Homer : "Oh, and how is education supposed to make me feel smarter. Besides, every time I learn something new, it pushes some old stuff out of my brain."

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            • #7
              I personally did not like the spiral blades myself so I don't use them at all. The FD #1 blades last a surprisingly long time and I've used them to cut up to 1" thick hardwoods and usually use them when stack cutting at 3 1/4" pieces regularly. Depending on how small you need to be FD also has a superior puzzle blade that is pretty small.
              Douglas Fraser
              Eagle River, Alaska

              My Gallery - Aurora Wood Crafts

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              • #8
                On some very detailed work where I need to keep the holes as small as possible, I use Mikes recommendation on bits for each respective blade. Those recommendations make a very tight fit let me tell you. I use needle nose pliers and grab the bit right next to the wood and push it through, a little bit at a time. It's not fun, but I haven't found any way better yet. If the work allows it, I prefer to drill much larger holes.

                Another trick I use: find an old blade the same size as you are trying to use, cut it in half cleanly. The middle of the blade is smaller than the outsides, so it will easily go in the hole. I'll use the bit to loosen up the hole by moving the blade in the hole in a sawing motion in the direction of the line. A few push and pulls of the blade fragment, and the whole blade will go right in.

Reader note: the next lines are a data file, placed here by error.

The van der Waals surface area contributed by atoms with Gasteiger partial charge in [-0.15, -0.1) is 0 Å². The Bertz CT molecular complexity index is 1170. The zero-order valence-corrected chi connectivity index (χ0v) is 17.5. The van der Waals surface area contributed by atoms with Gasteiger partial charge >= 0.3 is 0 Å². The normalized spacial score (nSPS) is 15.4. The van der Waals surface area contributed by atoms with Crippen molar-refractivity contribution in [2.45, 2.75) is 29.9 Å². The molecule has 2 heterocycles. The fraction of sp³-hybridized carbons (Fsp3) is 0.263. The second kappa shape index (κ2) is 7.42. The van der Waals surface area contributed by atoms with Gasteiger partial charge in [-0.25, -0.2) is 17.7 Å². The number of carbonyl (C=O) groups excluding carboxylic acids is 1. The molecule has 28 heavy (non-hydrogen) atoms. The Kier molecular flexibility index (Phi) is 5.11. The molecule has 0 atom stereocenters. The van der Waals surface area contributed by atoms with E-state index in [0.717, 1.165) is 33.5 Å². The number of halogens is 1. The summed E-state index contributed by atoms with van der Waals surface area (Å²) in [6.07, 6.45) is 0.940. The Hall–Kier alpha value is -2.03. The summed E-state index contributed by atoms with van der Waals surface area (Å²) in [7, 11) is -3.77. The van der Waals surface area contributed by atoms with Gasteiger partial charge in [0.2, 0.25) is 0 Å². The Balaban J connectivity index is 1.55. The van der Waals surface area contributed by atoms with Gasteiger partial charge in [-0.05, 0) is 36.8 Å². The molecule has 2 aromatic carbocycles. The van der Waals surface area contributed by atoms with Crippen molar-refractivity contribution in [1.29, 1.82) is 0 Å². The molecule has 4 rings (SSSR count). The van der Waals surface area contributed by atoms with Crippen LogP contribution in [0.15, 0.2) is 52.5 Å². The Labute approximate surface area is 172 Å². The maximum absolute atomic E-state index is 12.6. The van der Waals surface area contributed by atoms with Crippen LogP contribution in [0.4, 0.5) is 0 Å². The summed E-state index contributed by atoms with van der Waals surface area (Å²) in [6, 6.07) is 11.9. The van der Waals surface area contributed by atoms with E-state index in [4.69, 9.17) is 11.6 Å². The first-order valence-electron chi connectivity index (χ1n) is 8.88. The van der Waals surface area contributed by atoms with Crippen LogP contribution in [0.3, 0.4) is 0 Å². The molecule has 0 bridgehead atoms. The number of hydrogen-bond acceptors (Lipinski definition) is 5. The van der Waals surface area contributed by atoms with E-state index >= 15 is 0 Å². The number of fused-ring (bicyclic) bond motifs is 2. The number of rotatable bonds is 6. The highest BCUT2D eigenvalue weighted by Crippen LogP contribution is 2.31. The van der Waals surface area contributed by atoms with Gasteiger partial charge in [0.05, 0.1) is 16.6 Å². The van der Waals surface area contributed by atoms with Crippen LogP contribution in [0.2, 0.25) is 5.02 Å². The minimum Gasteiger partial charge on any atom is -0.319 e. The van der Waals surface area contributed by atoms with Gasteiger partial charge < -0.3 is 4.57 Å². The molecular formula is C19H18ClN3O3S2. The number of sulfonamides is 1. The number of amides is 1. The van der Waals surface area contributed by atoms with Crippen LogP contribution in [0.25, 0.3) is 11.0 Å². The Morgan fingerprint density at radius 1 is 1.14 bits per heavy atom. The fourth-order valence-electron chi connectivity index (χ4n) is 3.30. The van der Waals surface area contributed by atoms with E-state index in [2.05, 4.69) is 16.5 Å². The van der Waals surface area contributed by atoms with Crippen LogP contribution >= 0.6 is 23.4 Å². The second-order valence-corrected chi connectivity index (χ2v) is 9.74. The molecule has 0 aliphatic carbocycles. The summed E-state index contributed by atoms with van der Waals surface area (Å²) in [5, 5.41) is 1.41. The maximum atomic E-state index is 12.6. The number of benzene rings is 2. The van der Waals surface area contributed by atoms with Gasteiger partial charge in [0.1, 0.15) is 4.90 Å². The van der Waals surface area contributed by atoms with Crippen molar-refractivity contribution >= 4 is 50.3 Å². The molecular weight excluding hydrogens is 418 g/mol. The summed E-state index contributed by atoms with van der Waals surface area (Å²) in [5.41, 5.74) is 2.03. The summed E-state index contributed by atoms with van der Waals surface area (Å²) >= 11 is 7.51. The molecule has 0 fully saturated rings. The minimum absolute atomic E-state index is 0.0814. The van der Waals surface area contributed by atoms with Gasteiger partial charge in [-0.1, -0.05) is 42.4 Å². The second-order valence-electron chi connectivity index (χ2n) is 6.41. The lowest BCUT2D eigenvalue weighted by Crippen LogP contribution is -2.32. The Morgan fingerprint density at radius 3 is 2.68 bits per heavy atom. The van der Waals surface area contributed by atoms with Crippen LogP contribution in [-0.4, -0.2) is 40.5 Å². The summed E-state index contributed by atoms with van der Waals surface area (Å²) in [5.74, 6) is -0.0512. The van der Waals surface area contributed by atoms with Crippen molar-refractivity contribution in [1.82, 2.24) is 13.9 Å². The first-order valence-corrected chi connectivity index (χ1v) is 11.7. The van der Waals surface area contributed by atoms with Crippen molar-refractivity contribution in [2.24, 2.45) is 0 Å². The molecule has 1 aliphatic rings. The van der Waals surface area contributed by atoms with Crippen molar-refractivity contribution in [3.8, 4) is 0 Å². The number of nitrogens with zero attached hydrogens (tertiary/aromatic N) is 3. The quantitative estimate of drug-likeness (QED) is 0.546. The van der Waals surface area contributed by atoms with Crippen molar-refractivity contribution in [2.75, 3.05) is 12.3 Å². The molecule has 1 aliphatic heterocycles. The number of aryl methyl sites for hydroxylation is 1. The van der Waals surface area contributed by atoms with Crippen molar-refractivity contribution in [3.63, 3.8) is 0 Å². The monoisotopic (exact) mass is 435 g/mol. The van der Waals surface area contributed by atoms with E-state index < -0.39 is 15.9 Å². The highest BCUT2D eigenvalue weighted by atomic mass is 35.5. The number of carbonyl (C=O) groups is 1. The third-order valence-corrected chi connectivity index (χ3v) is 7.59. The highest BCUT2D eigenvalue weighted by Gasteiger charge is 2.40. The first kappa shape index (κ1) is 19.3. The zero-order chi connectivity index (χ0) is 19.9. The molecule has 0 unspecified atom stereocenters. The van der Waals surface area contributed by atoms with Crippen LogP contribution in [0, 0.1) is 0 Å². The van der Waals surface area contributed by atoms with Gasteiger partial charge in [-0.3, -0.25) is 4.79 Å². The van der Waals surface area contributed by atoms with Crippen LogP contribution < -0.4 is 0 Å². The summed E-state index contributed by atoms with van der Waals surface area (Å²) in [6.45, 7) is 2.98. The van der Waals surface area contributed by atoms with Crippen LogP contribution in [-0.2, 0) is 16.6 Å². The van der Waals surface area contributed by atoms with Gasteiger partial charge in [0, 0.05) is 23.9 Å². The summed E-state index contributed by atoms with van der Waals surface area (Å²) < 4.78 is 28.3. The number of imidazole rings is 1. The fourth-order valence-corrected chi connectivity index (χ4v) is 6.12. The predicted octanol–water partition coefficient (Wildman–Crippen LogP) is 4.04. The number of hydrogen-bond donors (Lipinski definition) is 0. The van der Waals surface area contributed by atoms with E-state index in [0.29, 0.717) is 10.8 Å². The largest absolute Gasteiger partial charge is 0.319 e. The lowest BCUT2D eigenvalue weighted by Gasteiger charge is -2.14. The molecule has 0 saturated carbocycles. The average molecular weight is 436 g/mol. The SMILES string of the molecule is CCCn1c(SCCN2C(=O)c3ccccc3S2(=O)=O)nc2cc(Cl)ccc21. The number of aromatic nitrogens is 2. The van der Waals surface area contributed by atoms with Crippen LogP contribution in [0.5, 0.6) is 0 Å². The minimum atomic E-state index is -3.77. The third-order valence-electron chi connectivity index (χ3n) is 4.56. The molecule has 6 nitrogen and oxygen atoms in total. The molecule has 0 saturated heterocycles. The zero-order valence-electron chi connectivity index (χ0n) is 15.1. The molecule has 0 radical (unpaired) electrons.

-------Randy
                Last edited by hotshot; 07-11-2012, 12:35 AM.
                "Ever Striving, Never Arriving"
                website: http://www.coincutting.com

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                • #9
                  drill the hole from the top.

                  then flip the item over and run the bit through the hole from the bottom.

                  will make it alot easier to thread the blade.

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                  • #10
                    For smal details I most certainly would not use a spiral blade.

                    crupia ? I don't understand.
                    Rolf
                    RBI G4 26 Hawk, EX 16 with Pegas clamps, Nova 1624 DVR XP
                    Philosophy "I don't know that I can't, therefore I can"
                    Proud Member of the Long Island Woodworkers Club
                    And the Long Island Scrollsaw Association

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                    • #11
                      I've only done 4 pierced cuts so far. I 'enjoyed' it enough to order a (hand powered) fretsaw. lol Now I need to make a fretsaw table for it.
                      John